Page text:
By Cyril Tuohy
When it comes to keeping defined contribution assets from rolling over to another plan provider, a simple phone call at the right time might just be worth $1,000, or $10,000 or even $100,000.
Retirees who have a positive relationship with their defined contribution retirement plan provider are more likely to keep their assets with that provider, according to new research published by life insurance industry clearinghouse LIMRA.
The findings are consistent with similar studies conducted in 2011 and 2009. They underscore the importance of client service and the role that relationships play in account retention because every time an employee retires or changes their job and decides to move their retirement assets, it provides opportunity for a plan provider.
About half of the retirees and preretirees in the study said that their defined contribution plan provider contacted them around the time that they left their former employers.
Among retirees who were contacted, more than one out of two (52 percent) chose to keep their money in the plan, or rolled their money to an individual retirement account offered by the same plan provider. Of the retirees who were not contacted, less than one third (32 percent) elected to keep their money in the plan or roll the funds over to the plan provider’s IRA.
“Our statistical model indicated that this proactive contact was very strongly linked to retention, controlling for other factors,” said Matthew Drinkwater, associate managing director for LIMRA Retirement Research, in an e-mail to InsuranceNewsNet.
One in five (20 percent) of the individuals retained in a particular defined contribution plan are at risk of leaving for another provider, and 17 percent of the total dollar amount in a defined contribution plan is at risk for moving to another provider, the survey found.
The “at risk” portion has changed little over the past few years. Between 2011 and 2012 the proportion of retirees and preretirees who chose to roll over their money to an IRA increased from 36 percent to 41 percent, the survey found. Over the same period, the proportion of retirees and preretirees leaving their money in the defined contribution plan decreased from 47 percent to 42 percent, the study also found.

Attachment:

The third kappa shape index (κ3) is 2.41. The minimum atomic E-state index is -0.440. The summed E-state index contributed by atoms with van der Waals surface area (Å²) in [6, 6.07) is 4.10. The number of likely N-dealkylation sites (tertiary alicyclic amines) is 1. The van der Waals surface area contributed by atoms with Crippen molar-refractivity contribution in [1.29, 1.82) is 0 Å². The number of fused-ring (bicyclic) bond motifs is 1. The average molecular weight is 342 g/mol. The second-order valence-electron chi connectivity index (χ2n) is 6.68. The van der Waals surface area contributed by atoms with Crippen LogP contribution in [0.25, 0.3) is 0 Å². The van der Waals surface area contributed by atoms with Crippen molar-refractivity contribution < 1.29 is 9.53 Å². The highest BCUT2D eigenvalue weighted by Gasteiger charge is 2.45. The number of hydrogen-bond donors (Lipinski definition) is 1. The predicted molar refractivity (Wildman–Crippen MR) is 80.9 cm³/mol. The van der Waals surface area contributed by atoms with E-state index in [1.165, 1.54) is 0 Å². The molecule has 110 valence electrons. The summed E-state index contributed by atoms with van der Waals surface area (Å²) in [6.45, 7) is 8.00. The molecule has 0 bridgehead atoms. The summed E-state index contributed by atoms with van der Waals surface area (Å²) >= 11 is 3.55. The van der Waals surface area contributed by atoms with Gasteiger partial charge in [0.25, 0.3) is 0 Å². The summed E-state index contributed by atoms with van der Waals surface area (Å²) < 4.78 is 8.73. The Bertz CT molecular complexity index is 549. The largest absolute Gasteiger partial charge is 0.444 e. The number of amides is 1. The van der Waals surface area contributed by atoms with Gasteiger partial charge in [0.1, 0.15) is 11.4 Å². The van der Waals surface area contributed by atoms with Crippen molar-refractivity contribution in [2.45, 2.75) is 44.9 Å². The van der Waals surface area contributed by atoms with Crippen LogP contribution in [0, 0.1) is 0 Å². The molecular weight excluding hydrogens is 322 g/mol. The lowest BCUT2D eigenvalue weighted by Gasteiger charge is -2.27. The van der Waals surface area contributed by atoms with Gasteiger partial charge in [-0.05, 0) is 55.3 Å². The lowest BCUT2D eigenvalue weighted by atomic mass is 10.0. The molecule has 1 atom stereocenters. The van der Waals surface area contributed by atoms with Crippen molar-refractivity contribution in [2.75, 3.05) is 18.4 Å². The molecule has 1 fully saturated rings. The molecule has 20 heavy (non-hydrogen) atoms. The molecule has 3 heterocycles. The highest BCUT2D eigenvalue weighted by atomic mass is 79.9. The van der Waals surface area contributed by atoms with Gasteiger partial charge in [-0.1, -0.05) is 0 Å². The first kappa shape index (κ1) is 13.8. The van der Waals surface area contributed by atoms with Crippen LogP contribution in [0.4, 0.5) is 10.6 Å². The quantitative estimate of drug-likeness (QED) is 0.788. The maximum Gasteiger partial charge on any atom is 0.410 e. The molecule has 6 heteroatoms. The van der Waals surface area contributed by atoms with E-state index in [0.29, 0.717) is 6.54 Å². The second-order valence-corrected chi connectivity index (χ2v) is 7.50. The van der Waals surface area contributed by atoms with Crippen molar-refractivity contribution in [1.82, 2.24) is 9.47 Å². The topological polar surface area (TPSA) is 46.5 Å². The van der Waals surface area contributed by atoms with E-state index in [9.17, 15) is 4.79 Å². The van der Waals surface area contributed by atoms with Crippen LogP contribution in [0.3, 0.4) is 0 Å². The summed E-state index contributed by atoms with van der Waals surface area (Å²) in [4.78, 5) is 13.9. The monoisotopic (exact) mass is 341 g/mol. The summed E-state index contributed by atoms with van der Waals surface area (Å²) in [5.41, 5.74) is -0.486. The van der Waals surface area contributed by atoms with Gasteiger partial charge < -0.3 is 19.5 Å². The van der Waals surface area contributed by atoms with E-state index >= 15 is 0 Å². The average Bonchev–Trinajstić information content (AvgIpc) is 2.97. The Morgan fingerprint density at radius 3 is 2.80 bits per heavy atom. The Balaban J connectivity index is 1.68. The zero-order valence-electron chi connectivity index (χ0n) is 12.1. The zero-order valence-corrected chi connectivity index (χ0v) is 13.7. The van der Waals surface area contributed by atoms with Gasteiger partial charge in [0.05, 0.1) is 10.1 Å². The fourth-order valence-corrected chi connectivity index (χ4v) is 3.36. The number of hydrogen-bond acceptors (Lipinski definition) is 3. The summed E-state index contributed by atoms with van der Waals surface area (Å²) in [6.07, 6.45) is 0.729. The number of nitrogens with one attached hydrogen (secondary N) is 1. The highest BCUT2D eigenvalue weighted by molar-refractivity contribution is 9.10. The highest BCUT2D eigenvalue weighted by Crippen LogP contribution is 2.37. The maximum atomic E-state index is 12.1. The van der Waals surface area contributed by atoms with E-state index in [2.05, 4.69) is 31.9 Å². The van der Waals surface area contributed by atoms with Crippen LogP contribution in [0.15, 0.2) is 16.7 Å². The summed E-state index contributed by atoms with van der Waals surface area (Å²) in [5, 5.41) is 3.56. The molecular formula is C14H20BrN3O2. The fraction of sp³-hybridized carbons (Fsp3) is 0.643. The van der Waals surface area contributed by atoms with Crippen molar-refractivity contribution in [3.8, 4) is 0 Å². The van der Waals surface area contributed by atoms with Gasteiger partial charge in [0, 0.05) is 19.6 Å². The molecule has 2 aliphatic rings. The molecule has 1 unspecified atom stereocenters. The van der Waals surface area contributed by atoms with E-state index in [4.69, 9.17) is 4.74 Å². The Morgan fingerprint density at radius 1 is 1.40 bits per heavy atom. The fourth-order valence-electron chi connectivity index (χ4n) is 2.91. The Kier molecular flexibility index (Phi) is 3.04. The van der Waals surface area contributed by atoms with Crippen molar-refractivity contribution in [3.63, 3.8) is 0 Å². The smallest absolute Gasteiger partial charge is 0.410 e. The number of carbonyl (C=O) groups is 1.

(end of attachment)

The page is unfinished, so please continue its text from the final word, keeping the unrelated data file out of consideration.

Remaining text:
“To me, the consistency of our overall results indicates that the patterns we have observed – especially the links between retention and various participant and provider characteristics – are robust,” Drinkwater said.
Every year, $350 billion becomes available for rollover as retirees and preretirees leave their employers, and providers who offer the most convenience in terms of ease, transparence and seamlessness have the greatest chance of capturing the rollover assets.
Rollover funds are typically destined for mutual funds, money market funds, managed accounts, and individual stocks, with only 10 percent of respondents mentioning annuities as the destination of the rollover funds, the survey found. Life insurance and long-term care were “essentially unmentioned,” Drinkwater said.
Outbound call center representatives are the most likely people to reach out to retirees and preretirees, the survey found. For participants with large balances, however, specialists might be called in to handle the transaction, or execute a “warm hand-off” to an advisor, he said.
Thresholds for companies initiating serious retention efforts vary by provider, with some initiating it on account balances with $25,000 all the way up to $100,000. “Whether such large balances will also mean advisor involvement varies across company depending on their own distribution system and business models,” said Drinkwater.
Large mutual fund companies have advantages over many insurance companies because of the strength of their retail asset management/investment brands, and because of their links to retirement expertise, he said.
Though smaller companies might not have the resources to respond quickly to the status participant, they could ultimately be easier to deal with as they may be less “siloed with the retail and institutional sides completely separated and having different incentives and goals,” he said.
Cyril Tuohy is a writer living in Pennsylvania. He has covered the financial services industry for more than 15 years. He has also written about food, restaurants and travel. He can be reached at [email protected].
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